Sign up for The Brief, our daily newsletter that keeps readers up to speed on the most essential Texas news.
LUBBOCK — Cotton production has been decimated by drought and extreme heat this year, costing Texas High Plains farmers and other agricultural industries at least $2 billion, according to one estimate.
“There’s just not much crop out there,” said Brad Heffington, a cotton farmer in Littlefield. “A lot of cotton burned up and a lot of it never even made it up to begin with.”
Heffington’s farm is about 40 miles northwest of Lubbock in the state’s High Plains, an area that stretches from Lubbock to the tip of Panhandle and covers 42 counties. The region produces an abundance of cotton and cottonseed, accounting for 66% of the state’s total yield. It’s more than a third of the nation’s total crop. It’s 4% globally.
In a good year, cotton production can net $4 billion to $5 billion for the High Plains economy alone. The International Center for Agricultural Competitiveness at Texas Tech University estimates cotton production in the High Plains will be down by $2 billion this year.
As nearly the entire state — 95% — faces drought conditions, farms have been forced to cut their losses. Cotton is just one of many crops suffering under the drought. According to the U.S. Department of Agriculture’s Crop Progress report, 29% of Texas corn is in very poor condition and 39% of the state’s range lands are as well. This has greatly affected livestock, as cattle sales increased this summer due to dry pastures and low hay supply to feed the cattle.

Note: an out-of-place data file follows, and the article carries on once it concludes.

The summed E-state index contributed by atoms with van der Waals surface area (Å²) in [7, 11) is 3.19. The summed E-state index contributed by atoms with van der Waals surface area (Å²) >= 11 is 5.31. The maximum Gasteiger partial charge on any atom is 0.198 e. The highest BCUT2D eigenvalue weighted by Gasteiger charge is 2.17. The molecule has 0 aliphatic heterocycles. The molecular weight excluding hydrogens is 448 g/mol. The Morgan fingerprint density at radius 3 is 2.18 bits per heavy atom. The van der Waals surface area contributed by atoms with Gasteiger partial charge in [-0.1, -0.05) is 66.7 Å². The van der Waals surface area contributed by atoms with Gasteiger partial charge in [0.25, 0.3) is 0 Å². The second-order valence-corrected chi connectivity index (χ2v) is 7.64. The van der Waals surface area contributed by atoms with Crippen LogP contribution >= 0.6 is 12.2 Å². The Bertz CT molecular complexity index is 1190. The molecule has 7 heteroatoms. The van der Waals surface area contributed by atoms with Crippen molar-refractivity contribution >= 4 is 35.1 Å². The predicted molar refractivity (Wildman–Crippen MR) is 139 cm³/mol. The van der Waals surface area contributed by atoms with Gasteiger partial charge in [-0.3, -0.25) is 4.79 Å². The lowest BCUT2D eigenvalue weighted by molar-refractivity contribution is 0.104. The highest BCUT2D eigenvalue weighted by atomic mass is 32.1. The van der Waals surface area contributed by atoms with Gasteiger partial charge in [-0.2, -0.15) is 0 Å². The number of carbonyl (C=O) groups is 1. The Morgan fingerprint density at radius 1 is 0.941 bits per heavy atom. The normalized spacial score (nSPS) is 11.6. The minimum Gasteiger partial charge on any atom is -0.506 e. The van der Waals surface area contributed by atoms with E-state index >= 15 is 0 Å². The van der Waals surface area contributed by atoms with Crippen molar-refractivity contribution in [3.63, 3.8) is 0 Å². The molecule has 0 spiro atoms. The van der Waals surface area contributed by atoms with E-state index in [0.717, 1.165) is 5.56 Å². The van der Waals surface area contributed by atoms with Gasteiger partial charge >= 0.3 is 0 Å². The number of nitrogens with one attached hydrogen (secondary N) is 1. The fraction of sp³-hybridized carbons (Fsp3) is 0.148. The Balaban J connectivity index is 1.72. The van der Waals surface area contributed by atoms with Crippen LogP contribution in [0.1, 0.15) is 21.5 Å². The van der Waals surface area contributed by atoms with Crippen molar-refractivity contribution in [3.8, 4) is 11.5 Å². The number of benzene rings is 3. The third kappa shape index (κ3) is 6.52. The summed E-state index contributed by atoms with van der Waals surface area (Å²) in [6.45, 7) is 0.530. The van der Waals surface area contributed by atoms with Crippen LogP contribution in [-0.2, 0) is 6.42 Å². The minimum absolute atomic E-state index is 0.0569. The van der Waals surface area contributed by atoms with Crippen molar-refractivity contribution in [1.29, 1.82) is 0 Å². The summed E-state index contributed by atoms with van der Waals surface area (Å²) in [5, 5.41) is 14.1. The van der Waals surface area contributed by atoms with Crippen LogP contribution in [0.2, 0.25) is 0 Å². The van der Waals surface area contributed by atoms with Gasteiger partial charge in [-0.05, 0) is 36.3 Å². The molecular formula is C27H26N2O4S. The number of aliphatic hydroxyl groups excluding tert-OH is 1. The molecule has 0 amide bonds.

“They’ve had to liquidate their cattle herds due to the fact that there’s nothing for the cattle to eat without supplemental feeding,” said Brant Wilbourn, associate director of commodity and regulatory activities at Texas Farm Bureau.
A bad year for cotton spells disaster for the state, which leads the nation in cotton production. As the state’s largest agricultural export, cotton is responsible for thousands of jobs in other sectors, such as ginning companies, warehouses and oil mill processing plants.
It won’t be only those in agriculture who feel the impact of this year’s loss. Without the disposable income from producers in the area, restaurants, small businesses, car dealerships and more will also be hurt from the sudden economic downturn in the unstable economy.
And as demand for cotton rises due to low supply, consumers also will see a rise in products or apparel with cotton.
“The biggest earner in the South Plains is the agriculture industry, so it’s a serious deal when your whole economy feels that,” Heffington said.
These problems have been caused largely by environmental conditions, including the ongoing drought that started last year. Scientists have found that climate change has pushed average temperatures higher in Texas, making heat waves and droughts worse and offering less relief at night.
Costly damage from drought is a recurring problem in Texas. Data from the National Oceanic and Atmospheric Administration’s National Centers for Environmental Information shows that since 2010, seven drought events have cost Texas at least $1 billion. Taken together, it’s an estimated $10 billion to $20 billion, not including this year’s damage.
While much of Texas has seen rain during the last two weeks, it is two months too late for this year’s crops.
“You can drive from here to Amarillo to Seminole to Midland down the Rolling Plains and see it’s hard to gain crop anywhere,” Heffington said. “It’s astonishing.”